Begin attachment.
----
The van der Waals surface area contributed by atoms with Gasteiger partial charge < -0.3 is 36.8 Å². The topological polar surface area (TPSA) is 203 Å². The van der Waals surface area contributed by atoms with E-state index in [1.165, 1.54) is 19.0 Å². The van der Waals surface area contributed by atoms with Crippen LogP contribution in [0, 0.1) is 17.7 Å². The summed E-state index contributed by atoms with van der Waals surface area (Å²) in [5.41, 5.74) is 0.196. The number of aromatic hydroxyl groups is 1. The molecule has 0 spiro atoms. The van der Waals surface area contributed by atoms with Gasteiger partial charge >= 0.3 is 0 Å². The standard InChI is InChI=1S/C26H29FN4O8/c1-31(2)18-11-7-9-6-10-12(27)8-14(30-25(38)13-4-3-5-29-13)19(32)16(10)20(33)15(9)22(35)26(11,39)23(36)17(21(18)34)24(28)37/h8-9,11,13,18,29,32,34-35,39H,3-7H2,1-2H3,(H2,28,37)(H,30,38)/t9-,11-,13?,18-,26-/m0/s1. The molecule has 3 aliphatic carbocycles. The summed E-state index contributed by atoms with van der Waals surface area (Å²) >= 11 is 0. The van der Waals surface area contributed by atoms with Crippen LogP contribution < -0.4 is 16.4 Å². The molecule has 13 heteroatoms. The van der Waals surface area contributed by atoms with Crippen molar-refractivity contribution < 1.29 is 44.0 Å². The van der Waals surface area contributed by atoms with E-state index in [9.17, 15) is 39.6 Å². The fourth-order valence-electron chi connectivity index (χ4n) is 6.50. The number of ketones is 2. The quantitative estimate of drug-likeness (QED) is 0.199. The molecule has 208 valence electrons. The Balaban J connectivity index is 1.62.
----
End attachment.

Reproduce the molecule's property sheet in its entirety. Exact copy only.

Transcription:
The van der Waals surface area contributed by atoms with Gasteiger partial charge < -0.3 is 36.8 Å². The topological polar surface area (TPSA) is 203 Å². The van der Waals surface area contributed by atoms with E-state index in [1.165, 1.54) is 19.0 Å². The van der Waals surface area contributed by atoms with Crippen LogP contribution in [0, 0.1) is 17.7 Å². The summed E-state index contributed by atoms with van der Waals surface area (Å²) in [5.41, 5.74) is 0.196. The number of aromatic hydroxyl groups is 1. The molecule has 0 spiro atoms. The van der Waals surface area contributed by atoms with Gasteiger partial charge >= 0.3 is 0 Å². The standard InChI is InChI=1S/C26H29FN4O8/c1-31(2)18-11-7-9-6-10-12(27)8-14(30-25(38)13-4-3-5-29-13)19(32)16(10)20(33)15(9)22(35)26(11,39)23(36)17(21(18)34)24(28)37/h8-9,11,13,18,29,32,34-35,39H,3-7H2,1-2H3,(H2,28,37)(H,30,38)/t9-,11-,13?,18-,26-/m0/s1. The molecule has 3 aliphatic carbocycles. The summed E-state index contributed by atoms with van der Waals surface area (Å²) >= 11 is 0. The van der Waals surface area contributed by atoms with Crippen LogP contribution < -0.4 is 16.4 Å². The molecule has 13 heteroatoms. The van der Waals surface area contributed by atoms with Crippen molar-refractivity contribution < 1.29 is 44.0 Å². The van der Waals surface area contributed by atoms with E-state index in [9.17, 15) is 39.6 Å². The fourth-order valence-electron chi connectivity index (χ4n) is 6.50. The number of ketones is 2. The quantitative estimate of drug-likeness (QED) is 0.199. The molecule has 208 valence electrons. The Balaban J connectivity index is 1.62.